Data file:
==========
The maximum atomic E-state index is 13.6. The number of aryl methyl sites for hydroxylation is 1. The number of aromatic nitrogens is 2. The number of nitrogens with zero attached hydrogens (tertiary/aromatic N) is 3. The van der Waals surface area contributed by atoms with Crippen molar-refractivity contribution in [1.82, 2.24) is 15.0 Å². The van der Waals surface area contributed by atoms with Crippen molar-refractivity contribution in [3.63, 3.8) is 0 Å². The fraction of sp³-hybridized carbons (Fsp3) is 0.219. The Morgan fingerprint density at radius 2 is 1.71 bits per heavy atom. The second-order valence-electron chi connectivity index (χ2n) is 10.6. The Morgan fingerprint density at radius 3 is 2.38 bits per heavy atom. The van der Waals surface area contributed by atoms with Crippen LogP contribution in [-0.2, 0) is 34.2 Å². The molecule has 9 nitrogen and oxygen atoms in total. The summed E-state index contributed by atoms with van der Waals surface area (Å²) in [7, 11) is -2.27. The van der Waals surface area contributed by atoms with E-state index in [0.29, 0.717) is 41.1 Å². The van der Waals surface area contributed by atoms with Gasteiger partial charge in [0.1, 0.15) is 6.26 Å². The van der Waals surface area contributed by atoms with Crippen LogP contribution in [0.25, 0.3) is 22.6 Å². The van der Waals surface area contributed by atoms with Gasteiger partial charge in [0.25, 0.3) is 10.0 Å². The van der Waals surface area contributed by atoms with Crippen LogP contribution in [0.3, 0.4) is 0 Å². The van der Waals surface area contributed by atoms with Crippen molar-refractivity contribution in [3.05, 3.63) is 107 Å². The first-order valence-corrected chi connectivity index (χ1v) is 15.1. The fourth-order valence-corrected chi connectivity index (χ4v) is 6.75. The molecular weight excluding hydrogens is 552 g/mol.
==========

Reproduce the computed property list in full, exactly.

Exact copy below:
The maximum atomic E-state index is 13.6. The number of aryl methyl sites for hydroxylation is 1. The number of aromatic nitrogens is 2. The number of nitrogens with zero attached hydrogens (tertiary/aromatic N) is 3. The van der Waals surface area contributed by atoms with Crippen molar-refractivity contribution in [1.82, 2.24) is 15.0 Å². The van der Waals surface area contributed by atoms with Crippen molar-refractivity contribution in [3.63, 3.8) is 0 Å². The fraction of sp³-hybridized carbons (Fsp3) is 0.219. The Morgan fingerprint density at radius 2 is 1.71 bits per heavy atom. The second-order valence-electron chi connectivity index (χ2n) is 10.6. The Morgan fingerprint density at radius 3 is 2.38 bits per heavy atom. The van der Waals surface area contributed by atoms with Crippen LogP contribution in [-0.2, 0) is 34.2 Å². The molecule has 9 nitrogen and oxygen atoms in total. The summed E-state index contributed by atoms with van der Waals surface area (Å²) in [7, 11) is -2.27. The van der Waals surface area contributed by atoms with E-state index in [0.29, 0.717) is 41.1 Å². The van der Waals surface area contributed by atoms with Gasteiger partial charge in [0.1, 0.15) is 6.26 Å². The van der Waals surface area contributed by atoms with Crippen LogP contribution in [0.25, 0.3) is 22.6 Å². The van der Waals surface area contributed by atoms with Gasteiger partial charge in [0.25, 0.3) is 10.0 Å². The van der Waals surface area contributed by atoms with Crippen LogP contribution in [0.3, 0.4) is 0 Å². The van der Waals surface area contributed by atoms with Crippen molar-refractivity contribution in [3.05, 3.63) is 107 Å². The first-order valence-corrected chi connectivity index (χ1v) is 15.1. The fourth-order valence-corrected chi connectivity index (χ4v) is 6.75. The molecular weight excluding hydrogens is 552 g/mol.